Free markets, education and short-sightedness
During the lengthy debate over Idaho Senate Bill 1038 on the Idaho Senate floor on Monday, Senator Carrie Semmelroth used an unusual argument to explain her no vote.
Senate Bill 1038 was the first bill of the current Idaho session to call for Education Savings Accounts. We're expecting to see more in the coming days.
Most of the discussion has been over the budget, or whether the state has adequate education choice options right now, or whether the state has a responsibility to change its funding in the wake of lackluster results.
But Senator Semmelroth turned part of her remarks into a rebuke of free markets, saying:
There's a bit of irony in government - which has and spends the unlimited resources of taxpayers - concluding that a market model won't work because it just costs too much.
The suggestion that the only motivating force in a free market is money is not only very shortsighted - it's just not true.
It's important to point out what has happened in other states under an ESA model. In Arizona, for example, 58% of students using choice programs are special needs. Why is this? It's because ESA's are not just about private school tuition - they are also an important tool for families to use to supplement their child's education.
Free markets are the most revolutionary force for change the world has ever known. They are all about providing creative solutions to address challenges.
Throughout the pandemic, educators across the country used the free market to open micro-schools, learning pods and a host of other schooling options that uniquely fit their qualifications and a student's needs. Now some school districts are taking advantage of this pandemic-era invention.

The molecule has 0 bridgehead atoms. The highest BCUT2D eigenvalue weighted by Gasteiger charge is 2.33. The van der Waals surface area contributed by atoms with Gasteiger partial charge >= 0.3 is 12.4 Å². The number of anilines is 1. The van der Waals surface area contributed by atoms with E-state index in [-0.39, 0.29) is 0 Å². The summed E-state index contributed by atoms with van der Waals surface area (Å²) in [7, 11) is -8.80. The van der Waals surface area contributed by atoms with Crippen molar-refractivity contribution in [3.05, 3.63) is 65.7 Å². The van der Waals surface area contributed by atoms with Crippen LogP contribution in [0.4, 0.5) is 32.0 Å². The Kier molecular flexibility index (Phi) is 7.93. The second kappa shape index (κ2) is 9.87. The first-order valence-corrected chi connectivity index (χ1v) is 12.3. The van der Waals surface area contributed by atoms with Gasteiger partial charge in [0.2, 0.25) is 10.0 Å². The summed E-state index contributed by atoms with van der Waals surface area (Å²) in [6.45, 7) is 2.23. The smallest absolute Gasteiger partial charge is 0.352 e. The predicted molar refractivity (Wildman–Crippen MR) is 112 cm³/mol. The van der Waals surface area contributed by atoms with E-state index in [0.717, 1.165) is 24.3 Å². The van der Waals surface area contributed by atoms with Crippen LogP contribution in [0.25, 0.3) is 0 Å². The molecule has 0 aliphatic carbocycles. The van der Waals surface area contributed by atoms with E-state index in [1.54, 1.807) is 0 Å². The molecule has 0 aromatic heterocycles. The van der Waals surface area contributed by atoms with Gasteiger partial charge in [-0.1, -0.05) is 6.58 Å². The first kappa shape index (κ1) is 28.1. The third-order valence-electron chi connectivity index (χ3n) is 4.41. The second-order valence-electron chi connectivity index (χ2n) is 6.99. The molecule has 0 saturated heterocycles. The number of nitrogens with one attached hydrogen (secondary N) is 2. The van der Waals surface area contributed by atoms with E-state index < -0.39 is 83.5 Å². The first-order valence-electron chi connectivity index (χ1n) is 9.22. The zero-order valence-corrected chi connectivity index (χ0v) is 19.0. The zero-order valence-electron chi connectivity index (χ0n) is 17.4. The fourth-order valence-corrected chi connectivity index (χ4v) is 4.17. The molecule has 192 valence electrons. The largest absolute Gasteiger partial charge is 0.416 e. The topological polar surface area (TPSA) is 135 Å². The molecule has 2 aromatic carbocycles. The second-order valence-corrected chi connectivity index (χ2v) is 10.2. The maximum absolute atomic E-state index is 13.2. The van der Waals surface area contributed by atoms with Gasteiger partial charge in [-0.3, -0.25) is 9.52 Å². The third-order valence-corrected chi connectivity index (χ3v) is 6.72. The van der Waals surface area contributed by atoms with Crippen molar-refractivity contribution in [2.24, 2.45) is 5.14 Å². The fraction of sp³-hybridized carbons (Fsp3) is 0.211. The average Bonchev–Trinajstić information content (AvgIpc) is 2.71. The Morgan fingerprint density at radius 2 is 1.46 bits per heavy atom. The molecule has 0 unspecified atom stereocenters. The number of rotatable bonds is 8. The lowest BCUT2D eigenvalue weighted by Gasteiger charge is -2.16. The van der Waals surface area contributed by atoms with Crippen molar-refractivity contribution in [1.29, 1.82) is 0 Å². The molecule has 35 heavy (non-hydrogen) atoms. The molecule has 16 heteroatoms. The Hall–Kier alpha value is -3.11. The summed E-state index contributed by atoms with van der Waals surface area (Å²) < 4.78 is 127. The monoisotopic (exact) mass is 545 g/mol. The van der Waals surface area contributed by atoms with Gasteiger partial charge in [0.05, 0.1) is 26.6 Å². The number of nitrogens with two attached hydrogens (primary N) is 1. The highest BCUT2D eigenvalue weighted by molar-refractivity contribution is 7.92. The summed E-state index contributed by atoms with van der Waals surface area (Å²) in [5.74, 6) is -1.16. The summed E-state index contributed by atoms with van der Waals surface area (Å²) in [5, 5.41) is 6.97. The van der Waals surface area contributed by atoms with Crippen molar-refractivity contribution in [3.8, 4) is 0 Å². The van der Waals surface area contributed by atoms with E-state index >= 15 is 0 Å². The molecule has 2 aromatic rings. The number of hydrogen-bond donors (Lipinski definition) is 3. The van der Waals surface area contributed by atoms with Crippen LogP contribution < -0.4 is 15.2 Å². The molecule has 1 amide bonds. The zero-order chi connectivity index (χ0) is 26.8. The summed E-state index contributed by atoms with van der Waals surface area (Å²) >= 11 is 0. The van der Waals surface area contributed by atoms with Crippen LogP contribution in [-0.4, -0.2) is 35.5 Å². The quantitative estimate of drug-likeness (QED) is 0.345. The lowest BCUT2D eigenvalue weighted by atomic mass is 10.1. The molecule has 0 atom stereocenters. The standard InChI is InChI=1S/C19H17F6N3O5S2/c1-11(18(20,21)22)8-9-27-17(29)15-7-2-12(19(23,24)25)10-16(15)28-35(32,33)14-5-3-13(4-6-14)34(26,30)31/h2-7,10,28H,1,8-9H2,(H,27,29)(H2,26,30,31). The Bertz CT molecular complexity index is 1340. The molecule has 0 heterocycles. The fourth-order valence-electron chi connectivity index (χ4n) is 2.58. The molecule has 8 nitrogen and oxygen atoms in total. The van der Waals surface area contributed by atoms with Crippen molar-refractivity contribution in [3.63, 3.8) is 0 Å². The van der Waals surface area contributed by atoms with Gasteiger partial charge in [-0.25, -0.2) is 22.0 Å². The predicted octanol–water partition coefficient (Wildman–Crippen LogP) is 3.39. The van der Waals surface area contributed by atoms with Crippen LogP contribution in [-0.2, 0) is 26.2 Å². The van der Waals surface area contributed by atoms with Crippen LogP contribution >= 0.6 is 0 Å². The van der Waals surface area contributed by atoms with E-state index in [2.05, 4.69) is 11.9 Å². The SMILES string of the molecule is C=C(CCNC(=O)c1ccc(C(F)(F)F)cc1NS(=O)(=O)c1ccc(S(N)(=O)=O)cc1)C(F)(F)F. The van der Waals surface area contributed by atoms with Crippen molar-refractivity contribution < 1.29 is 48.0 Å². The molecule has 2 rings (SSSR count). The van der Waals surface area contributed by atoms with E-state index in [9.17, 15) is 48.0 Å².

A decade ago, you would have been called crazy if you predicted teachers would open small schools at their dining room table in 2021. Three decades ago, few predicted the arrival of online education. The demand arose, and the marketplace provided.
Meantime, a century ago, students gathered in a school house, at desks, facing a chalkboard. This seems to be the only education model that hasn't changed.
It is very shortsighted to suggest the free market just can't address issues related to education. As we saw during the pandemic, if you give them a chance, educational models will emerge. Some will succeed and some will fail. But the options that struggle won't stay options for very long. And the options that don't innovate and change will also have a short lifespan.
As the father of a special needs child, I know that the marketplace will provide the best opportunity to find solutions that fit his very specialized needs. It won't come from a system that simply provides a one size fits all service model.